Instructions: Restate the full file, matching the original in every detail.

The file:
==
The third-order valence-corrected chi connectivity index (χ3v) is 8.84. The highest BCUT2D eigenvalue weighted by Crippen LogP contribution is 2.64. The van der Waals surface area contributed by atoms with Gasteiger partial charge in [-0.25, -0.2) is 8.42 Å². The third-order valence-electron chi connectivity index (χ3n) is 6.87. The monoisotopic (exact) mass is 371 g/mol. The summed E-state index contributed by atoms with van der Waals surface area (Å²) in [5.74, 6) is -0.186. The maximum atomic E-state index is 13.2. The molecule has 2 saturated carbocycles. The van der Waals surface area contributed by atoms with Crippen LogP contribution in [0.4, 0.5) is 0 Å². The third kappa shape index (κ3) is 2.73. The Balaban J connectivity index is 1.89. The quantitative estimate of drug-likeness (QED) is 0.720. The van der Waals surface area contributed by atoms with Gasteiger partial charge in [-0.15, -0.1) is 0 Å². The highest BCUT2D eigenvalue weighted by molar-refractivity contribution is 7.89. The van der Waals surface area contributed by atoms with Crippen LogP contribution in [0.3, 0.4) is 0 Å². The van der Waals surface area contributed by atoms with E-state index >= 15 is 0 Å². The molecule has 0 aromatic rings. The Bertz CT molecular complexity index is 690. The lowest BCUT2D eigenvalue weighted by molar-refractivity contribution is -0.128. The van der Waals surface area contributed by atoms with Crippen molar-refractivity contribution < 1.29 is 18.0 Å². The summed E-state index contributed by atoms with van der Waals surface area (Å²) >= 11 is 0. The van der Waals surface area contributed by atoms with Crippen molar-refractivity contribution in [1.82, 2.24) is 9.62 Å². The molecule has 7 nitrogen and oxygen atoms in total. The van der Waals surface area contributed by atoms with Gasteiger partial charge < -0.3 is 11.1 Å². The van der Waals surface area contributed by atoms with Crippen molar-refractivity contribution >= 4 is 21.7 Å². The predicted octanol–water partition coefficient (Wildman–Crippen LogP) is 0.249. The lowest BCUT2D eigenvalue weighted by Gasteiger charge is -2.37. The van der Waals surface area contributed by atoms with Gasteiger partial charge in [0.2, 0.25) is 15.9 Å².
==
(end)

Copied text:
The third-order valence-corrected chi connectivity index (χ3v) is 8.84. The highest BCUT2D eigenvalue weighted by Crippen LogP contribution is 2.64. The van der Waals surface area contributed by atoms with Gasteiger partial charge in [-0.25, -0.2) is 8.42 Å². The third-order valence-electron chi connectivity index (χ3n) is 6.87. The monoisotopic (exact) mass is 371 g/mol. The summed E-state index contributed by atoms with van der Waals surface area (Å²) in [5.74, 6) is -0.186. The maximum atomic E-state index is 13.2. The molecule has 2 saturated carbocycles. The van der Waals surface area contributed by atoms with Crippen LogP contribution in [0.4, 0.5) is 0 Å². The third kappa shape index (κ3) is 2.73. The Balaban J connectivity index is 1.89. The quantitative estimate of drug-likeness (QED) is 0.720. The van der Waals surface area contributed by atoms with Gasteiger partial charge in [-0.15, -0.1) is 0 Å². The highest BCUT2D eigenvalue weighted by molar-refractivity contribution is 7.89. The van der Waals surface area contributed by atoms with Crippen LogP contribution in [0.3, 0.4) is 0 Å². The van der Waals surface area contributed by atoms with E-state index >= 15 is 0 Å². The molecule has 0 aromatic rings. The Bertz CT molecular complexity index is 690. The lowest BCUT2D eigenvalue weighted by molar-refractivity contribution is -0.128. The van der Waals surface area contributed by atoms with Crippen molar-refractivity contribution < 1.29 is 18.0 Å². The summed E-state index contributed by atoms with van der Waals surface area (Å²) >= 11 is 0. The van der Waals surface area contributed by atoms with Crippen molar-refractivity contribution in [1.82, 2.24) is 9.62 Å². The molecule has 7 nitrogen and oxygen atoms in total. The van der Waals surface area contributed by atoms with Gasteiger partial charge < -0.3 is 11.1 Å². The van der Waals surface area contributed by atoms with Crippen molar-refractivity contribution >= 4 is 21.7 Å². The predicted octanol–water partition coefficient (Wildman–Crippen LogP) is 0.249. The lowest BCUT2D eigenvalue weighted by Gasteiger charge is -2.37. The van der Waals surface area contributed by atoms with Gasteiger partial charge in [0.2, 0.25) is 15.9 Å².